You might have called them gypsy cabs long ago, but in some places, they were called “jitneys” and according to Merriam-Webster a “jitney” as “an unlicensed taxicab.” In August Wilson’s “Jitney,” the place is Pittsburgh in the 1970s and in a time of Uber and Lyft, this smooth Mark Taper production is well worth the journey into the past.
Directed by Ruben Santiago-Hudson, this production received six Tony Award nominations, including Best Direction, Best Scenic Design (Toni-Leslie James), Best Lighting Design (Jane Cox) and won for Best Revival. While John Douglas Thompson, who was nominated for Best Performance by an Actor in a Featured Role (as Becker), isn’t in the Mark Taper Production, some of the Broadway cast are in this Los Angeles production: Harvy Blanks as Shealy, Anthony Chisholm as Fielding and Keith Randolph Smith as Philmore.
Taking place in the Hill District of Pittsburgh in the autumn of 1977, this “Jitney” station is run by Becker (Steven Anthony Jones), but there are others discussed (but not seen). Becker has rules: “No overcharging, keep your car clean, no drinking, and be courteous.” Yet he bends the rules for Fielding (Anthony Chisolm) who was once a much sought after tailor, but now has sunken into an alcoholic haze of hopelessness. “You don’t always have the kind of life that you dream about,” he says. Being good at a craft isn’t enough and yet the opportunities that the older drivers faced were more limited than those for the younger generation in the 1970s.
The future of the station is threatened by gentrification and supposed to be closed at the beginning of next month. Becker has other problems: The gossipy Turnbo (Ray Anthony Thomas) is picking fights with the hot-headed Vietnam vet Youngblood (Amari Cheatom) and Becker’s estranged son, Booster (François Battiste), is getting out of prison.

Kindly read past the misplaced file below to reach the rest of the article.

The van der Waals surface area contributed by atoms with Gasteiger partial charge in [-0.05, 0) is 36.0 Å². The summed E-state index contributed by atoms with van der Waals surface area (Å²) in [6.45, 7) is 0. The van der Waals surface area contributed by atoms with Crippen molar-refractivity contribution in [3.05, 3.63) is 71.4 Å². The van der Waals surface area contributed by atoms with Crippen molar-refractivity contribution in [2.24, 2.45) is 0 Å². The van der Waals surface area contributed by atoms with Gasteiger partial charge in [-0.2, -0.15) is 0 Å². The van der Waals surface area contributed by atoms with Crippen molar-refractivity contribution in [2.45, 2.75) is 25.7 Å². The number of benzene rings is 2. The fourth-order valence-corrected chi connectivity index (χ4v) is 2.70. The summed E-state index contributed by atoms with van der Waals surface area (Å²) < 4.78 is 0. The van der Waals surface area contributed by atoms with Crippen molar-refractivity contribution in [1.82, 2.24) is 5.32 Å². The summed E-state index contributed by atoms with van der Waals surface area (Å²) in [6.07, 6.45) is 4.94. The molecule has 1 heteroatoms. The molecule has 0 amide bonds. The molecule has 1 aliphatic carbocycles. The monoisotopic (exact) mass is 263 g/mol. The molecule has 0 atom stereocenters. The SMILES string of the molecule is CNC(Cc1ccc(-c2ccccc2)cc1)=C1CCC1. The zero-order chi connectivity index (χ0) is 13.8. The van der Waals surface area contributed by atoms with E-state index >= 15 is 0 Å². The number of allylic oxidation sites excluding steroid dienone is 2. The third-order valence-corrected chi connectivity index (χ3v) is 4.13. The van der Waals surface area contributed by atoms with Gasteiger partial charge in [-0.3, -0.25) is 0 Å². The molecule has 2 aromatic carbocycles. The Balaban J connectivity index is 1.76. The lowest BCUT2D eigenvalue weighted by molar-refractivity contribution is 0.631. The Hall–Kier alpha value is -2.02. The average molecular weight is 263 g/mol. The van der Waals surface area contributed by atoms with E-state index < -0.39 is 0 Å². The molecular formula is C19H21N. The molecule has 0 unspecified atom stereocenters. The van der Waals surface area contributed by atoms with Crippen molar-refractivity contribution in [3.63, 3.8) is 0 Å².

During the 20 years Booster was imprisoned, Becker never visited once. There’s a hard brick wall of bitterness between these two men. Booster could have pulled himself out of economic uncertainly, but ruined his future in one impetuous act.
Turnbo, on the other hand, might have eyes for Youngblood’s woman and baby mama, Rena (Nija Okoro). Youngblood is a hard worker, hoping for something better and running jitney is “tax-free” money.
Through their often hilarious musings, tales and small talk, Wilson reveals the tribulations of a black community in Pittsburgh, but this likely mirrors many communities in the US at that time.
“Jitney” is part of Wilson’s American Century Cycle that begins with “Gem of the Ocean” which is set in 1904 and ends with “Radio Golf” which is set in the 1990s. Santiago-Hudson was a friend of Wilson’s and acted in “Seven Guitars” and “Gem of the Ocean” on Broadway, earning a Tony for his performance in “Seven Guitars.” He also performed, at Wilson’s request, in Wilson’s autobiographical one-man show, “How I Learned What I Learned” (off-Broadway at the Signature Theatre).
The ensemble of this production provides nuanced performances and there’s a long-time acquaintance feel in all of the fun and friction between the jitney drivers. David Gallo’s set design features a floor with a mismatched linoleum-like surface, as if some colors came in much later and one portion totally re-done at a different time. The walls are grungy and the windows are smudged with years of layered dirt. The problems this community faces are long-term and won’t be easily remedied.
As a nation, we’ve come a long way in race relations, yet we still have problems of hailing a taxi while black, driving while black and even napping while black. Jitney was a solution then and now, different economics and high tech advances, provide a different independent cab system with Uber and Lyft. What kind of crowd ends up driving? In the case of “Jitney,” it’s the old who have no other options and the young who need extra income in a community with limited options due to race because the resources aren’t spread equally.
“Jitney” continues until December 29 at the Mark Taper Forum, The Music Center, 135 N. Grand Avenue in Downtown L.A. 90012. Tickets are $25 to $125. For more info call (213) 628-2772, visit the box office at the Ahmanson Theatre or CenterTheatreGroup.org.